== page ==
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For the first time ever, a majority white University of Alabama sorority has just elected its first African American president.
Hannah Patterson has been a memberof Sigma Delta Tau for a year and her sisters elected her president last week.
Patterson says she ran for president to help her sorority grow. The 22-year-old engineering student went through formal sorority recruitment but didn't find one that fit. She doesn't believe her race played a role.
But Patterson bonded with the sisters of Sigma Delta Tau, a historically Jewish sorority, during a period of informal recruiting. She's one of three black members in the chapter and says her race had nothing to do with her election.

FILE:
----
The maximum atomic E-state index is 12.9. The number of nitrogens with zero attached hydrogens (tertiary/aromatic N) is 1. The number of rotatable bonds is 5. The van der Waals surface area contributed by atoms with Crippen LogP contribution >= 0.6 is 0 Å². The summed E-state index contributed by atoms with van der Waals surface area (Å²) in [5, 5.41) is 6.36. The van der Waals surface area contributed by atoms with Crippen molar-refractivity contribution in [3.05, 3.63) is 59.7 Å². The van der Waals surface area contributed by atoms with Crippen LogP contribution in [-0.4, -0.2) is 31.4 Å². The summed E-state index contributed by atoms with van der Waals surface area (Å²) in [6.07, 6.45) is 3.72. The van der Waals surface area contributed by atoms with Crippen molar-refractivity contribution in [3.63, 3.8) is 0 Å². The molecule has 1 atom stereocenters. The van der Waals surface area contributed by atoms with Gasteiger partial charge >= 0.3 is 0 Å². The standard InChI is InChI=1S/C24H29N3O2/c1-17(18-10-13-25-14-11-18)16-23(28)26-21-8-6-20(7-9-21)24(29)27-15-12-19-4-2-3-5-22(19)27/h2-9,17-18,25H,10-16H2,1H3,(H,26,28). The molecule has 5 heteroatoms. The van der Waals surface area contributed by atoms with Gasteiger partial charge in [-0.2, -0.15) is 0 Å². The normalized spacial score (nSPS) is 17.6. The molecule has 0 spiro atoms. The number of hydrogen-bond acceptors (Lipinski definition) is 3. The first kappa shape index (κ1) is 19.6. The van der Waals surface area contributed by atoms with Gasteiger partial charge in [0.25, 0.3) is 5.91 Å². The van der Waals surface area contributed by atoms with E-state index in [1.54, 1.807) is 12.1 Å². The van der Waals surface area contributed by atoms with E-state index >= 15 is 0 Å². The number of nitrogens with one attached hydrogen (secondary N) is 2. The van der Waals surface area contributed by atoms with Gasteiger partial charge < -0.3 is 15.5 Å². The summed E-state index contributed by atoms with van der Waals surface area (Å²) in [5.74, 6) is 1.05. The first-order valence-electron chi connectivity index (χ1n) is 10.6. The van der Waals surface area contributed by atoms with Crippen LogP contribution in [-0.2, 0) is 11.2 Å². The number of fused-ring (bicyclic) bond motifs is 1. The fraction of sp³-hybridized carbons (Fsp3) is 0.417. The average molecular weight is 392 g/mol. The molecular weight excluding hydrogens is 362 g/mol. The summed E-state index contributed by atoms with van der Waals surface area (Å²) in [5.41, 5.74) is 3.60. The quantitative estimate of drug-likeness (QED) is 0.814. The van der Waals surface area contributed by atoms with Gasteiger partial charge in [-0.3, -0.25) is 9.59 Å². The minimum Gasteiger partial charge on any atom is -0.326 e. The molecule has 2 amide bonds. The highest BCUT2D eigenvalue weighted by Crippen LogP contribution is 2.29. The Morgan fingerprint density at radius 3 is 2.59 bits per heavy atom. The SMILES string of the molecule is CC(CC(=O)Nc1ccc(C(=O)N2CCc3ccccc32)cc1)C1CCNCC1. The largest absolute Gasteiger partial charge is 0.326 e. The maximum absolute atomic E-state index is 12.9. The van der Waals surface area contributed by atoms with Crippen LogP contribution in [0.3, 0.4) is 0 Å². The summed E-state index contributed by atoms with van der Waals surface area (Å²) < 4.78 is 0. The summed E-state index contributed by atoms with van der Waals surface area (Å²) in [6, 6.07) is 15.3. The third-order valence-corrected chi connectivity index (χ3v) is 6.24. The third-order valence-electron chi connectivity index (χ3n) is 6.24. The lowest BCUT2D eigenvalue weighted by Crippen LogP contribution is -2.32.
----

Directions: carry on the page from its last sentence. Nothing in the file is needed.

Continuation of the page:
"It just did it because I wanted to help my sorority. The girls voted for me because they saw my leadership skills and everything. I guess that was kind of a coincidence. But I didn't think they looked at my race," Patterson said.
Her sisters say she's a proven leader.
"She was just the best for us. She is so pro-active in our sorority," Kristen Feyt said.
Patterson likes what UA President Judy Bonner has done to make sororities more diverse by reopening and extending the bidding process. She hopes these changes continue.
Reporter Josh Gauntt will have more with Patterson on FOX6 News at 9.
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